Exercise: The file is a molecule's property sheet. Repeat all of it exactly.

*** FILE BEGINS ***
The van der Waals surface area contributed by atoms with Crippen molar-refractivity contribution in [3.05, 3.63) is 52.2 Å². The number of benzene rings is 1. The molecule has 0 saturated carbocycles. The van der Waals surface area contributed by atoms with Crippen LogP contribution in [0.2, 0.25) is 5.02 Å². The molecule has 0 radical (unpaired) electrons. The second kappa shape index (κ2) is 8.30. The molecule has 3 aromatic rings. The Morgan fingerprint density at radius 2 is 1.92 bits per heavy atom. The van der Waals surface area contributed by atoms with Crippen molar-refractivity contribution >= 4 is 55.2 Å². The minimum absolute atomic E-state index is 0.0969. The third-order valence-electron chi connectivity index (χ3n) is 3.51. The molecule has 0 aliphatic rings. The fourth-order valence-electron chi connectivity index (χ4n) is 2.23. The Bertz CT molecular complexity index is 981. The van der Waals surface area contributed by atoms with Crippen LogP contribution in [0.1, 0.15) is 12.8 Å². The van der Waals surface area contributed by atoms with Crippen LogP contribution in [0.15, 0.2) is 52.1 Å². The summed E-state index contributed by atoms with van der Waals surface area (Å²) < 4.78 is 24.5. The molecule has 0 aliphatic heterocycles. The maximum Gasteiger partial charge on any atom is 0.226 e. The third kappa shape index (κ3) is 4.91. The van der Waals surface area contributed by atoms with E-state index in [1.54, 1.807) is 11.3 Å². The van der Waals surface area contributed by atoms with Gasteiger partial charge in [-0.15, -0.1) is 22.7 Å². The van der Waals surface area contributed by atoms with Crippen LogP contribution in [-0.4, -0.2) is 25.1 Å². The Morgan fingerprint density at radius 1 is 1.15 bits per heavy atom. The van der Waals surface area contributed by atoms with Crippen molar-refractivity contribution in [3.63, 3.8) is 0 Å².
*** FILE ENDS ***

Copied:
The van der Waals surface area contributed by atoms with Crippen molar-refractivity contribution in [3.05, 3.63) is 52.2 Å². The number of benzene rings is 1. The molecule has 0 saturated carbocycles. The van der Waals surface area contributed by atoms with Crippen LogP contribution in [0.2, 0.25) is 5.02 Å². The molecule has 0 radical (unpaired) electrons. The second kappa shape index (κ2) is 8.30. The molecule has 3 aromatic rings. The Morgan fingerprint density at radius 2 is 1.92 bits per heavy atom. The van der Waals surface area contributed by atoms with Crippen molar-refractivity contribution >= 4 is 55.2 Å². The minimum absolute atomic E-state index is 0.0969. The third-order valence-electron chi connectivity index (χ3n) is 3.51. The molecule has 0 aliphatic rings. The fourth-order valence-electron chi connectivity index (χ4n) is 2.23. The Bertz CT molecular complexity index is 981. The van der Waals surface area contributed by atoms with Crippen LogP contribution in [0.1, 0.15) is 12.8 Å². The van der Waals surface area contributed by atoms with Crippen LogP contribution in [0.15, 0.2) is 52.1 Å². The summed E-state index contributed by atoms with van der Waals surface area (Å²) < 4.78 is 24.5. The molecule has 0 aliphatic heterocycles. The maximum Gasteiger partial charge on any atom is 0.226 e. The third kappa shape index (κ3) is 4.91. The van der Waals surface area contributed by atoms with E-state index in [1.54, 1.807) is 11.3 Å². The van der Waals surface area contributed by atoms with Gasteiger partial charge in [-0.15, -0.1) is 22.7 Å². The van der Waals surface area contributed by atoms with Crippen LogP contribution in [-0.4, -0.2) is 25.1 Å². The Morgan fingerprint density at radius 1 is 1.15 bits per heavy atom. The van der Waals surface area contributed by atoms with Crippen molar-refractivity contribution in [3.63, 3.8) is 0 Å².